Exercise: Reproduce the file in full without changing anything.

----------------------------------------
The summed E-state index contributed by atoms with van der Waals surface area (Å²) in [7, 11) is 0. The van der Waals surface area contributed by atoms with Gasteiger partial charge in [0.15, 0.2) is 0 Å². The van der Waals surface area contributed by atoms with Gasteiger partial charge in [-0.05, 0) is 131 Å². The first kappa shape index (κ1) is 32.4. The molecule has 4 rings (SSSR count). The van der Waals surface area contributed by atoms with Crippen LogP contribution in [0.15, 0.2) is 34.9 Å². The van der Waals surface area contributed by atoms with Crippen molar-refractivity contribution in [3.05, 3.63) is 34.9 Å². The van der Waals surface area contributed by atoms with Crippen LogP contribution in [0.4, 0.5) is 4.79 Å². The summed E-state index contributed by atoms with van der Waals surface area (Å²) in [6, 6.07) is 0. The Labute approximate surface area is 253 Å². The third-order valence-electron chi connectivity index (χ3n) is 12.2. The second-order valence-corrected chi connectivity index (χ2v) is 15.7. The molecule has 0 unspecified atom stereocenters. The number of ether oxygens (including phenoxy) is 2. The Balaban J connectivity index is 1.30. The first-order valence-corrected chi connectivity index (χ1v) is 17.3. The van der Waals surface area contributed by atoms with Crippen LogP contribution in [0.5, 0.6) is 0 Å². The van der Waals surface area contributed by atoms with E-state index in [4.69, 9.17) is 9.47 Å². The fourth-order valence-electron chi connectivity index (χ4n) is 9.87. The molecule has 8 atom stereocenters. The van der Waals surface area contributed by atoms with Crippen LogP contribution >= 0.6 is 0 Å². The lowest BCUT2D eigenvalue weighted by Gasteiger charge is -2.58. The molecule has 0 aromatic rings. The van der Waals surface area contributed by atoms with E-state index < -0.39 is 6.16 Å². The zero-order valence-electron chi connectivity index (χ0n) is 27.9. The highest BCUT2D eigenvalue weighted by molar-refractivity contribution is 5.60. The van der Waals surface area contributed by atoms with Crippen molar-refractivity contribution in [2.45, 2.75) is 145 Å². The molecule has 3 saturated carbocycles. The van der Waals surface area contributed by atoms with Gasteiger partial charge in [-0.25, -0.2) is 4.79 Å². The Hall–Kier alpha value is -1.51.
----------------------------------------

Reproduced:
The summed E-state index contributed by atoms with van der Waals surface area (Å²) in [7, 11) is 0. The van der Waals surface area contributed by atoms with Gasteiger partial charge in [0.15, 0.2) is 0 Å². The van der Waals surface area contributed by atoms with Gasteiger partial charge in [-0.05, 0) is 131 Å². The first kappa shape index (κ1) is 32.4. The molecule has 4 rings (SSSR count). The van der Waals surface area contributed by atoms with Crippen LogP contribution in [0.15, 0.2) is 34.9 Å². The van der Waals surface area contributed by atoms with Crippen molar-refractivity contribution in [3.05, 3.63) is 34.9 Å². The van der Waals surface area contributed by atoms with Crippen LogP contribution in [0.4, 0.5) is 4.79 Å². The summed E-state index contributed by atoms with van der Waals surface area (Å²) in [6, 6.07) is 0. The Labute approximate surface area is 253 Å². The third-order valence-electron chi connectivity index (χ3n) is 12.2. The second-order valence-corrected chi connectivity index (χ2v) is 15.7. The molecule has 0 unspecified atom stereocenters. The number of ether oxygens (including phenoxy) is 2. The Balaban J connectivity index is 1.30. The first-order valence-corrected chi connectivity index (χ1v) is 17.3. The van der Waals surface area contributed by atoms with Crippen LogP contribution in [0.5, 0.6) is 0 Å². The van der Waals surface area contributed by atoms with E-state index in [4.69, 9.17) is 9.47 Å². The fourth-order valence-electron chi connectivity index (χ4n) is 9.87. The molecule has 8 atom stereocenters. The van der Waals surface area contributed by atoms with Crippen LogP contribution >= 0.6 is 0 Å². The lowest BCUT2D eigenvalue weighted by Gasteiger charge is -2.58. The molecule has 0 aromatic rings. The van der Waals surface area contributed by atoms with E-state index < -0.39 is 6.16 Å². The zero-order valence-electron chi connectivity index (χ0n) is 27.9. The highest BCUT2D eigenvalue weighted by molar-refractivity contribution is 5.60. The van der Waals surface area contributed by atoms with Crippen molar-refractivity contribution in [2.45, 2.75) is 145 Å². The molecule has 3 saturated carbocycles. The van der Waals surface area contributed by atoms with Gasteiger partial charge in [-0.25, -0.2) is 4.79 Å². The Hall–Kier alpha value is -1.51.